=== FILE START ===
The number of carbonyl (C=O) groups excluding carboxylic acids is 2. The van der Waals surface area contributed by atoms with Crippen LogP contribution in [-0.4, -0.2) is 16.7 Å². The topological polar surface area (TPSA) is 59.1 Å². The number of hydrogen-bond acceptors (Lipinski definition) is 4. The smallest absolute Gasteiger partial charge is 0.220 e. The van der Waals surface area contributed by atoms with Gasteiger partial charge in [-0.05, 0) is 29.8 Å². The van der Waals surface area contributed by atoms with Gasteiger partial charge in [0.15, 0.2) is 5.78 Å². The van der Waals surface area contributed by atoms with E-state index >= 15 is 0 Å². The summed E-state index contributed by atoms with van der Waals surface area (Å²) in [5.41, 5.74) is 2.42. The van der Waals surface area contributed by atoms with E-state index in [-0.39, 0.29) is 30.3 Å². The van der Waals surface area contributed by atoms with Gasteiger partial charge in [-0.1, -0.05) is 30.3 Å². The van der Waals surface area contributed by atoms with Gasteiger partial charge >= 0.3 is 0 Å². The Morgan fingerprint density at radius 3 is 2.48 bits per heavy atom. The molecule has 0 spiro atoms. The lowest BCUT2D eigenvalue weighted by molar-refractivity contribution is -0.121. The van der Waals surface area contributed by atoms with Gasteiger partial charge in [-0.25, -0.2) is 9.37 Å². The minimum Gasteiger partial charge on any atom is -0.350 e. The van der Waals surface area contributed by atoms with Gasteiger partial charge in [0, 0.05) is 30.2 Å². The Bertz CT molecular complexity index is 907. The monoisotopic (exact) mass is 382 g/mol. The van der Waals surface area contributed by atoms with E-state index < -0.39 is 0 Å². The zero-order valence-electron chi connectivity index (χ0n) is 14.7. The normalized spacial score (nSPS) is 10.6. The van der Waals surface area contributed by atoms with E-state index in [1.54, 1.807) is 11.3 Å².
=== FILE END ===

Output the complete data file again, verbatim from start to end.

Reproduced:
The number of carbonyl (C=O) groups excluding carboxylic acids is 2. The van der Waals surface area contributed by atoms with Crippen LogP contribution in [-0.4, -0.2) is 16.7 Å². The topological polar surface area (TPSA) is 59.1 Å². The number of hydrogen-bond acceptors (Lipinski definition) is 4. The smallest absolute Gasteiger partial charge is 0.220 e. The van der Waals surface area contributed by atoms with Gasteiger partial charge in [-0.05, 0) is 29.8 Å². The van der Waals surface area contributed by atoms with Gasteiger partial charge in [0.15, 0.2) is 5.78 Å². The van der Waals surface area contributed by atoms with E-state index >= 15 is 0 Å². The summed E-state index contributed by atoms with van der Waals surface area (Å²) in [5.41, 5.74) is 2.42. The van der Waals surface area contributed by atoms with E-state index in [-0.39, 0.29) is 30.3 Å². The van der Waals surface area contributed by atoms with Gasteiger partial charge in [-0.1, -0.05) is 30.3 Å². The van der Waals surface area contributed by atoms with Gasteiger partial charge >= 0.3 is 0 Å². The Morgan fingerprint density at radius 3 is 2.48 bits per heavy atom. The molecule has 0 spiro atoms. The lowest BCUT2D eigenvalue weighted by molar-refractivity contribution is -0.121. The van der Waals surface area contributed by atoms with Gasteiger partial charge in [-0.25, -0.2) is 9.37 Å². The minimum Gasteiger partial charge on any atom is -0.350 e. The van der Waals surface area contributed by atoms with Gasteiger partial charge in [0, 0.05) is 30.2 Å². The Bertz CT molecular complexity index is 907. The monoisotopic (exact) mass is 382 g/mol. The van der Waals surface area contributed by atoms with E-state index < -0.39 is 0 Å². The zero-order valence-electron chi connectivity index (χ0n) is 14.7. The normalized spacial score (nSPS) is 10.6. The van der Waals surface area contributed by atoms with E-state index in [1.54, 1.807) is 11.3 Å².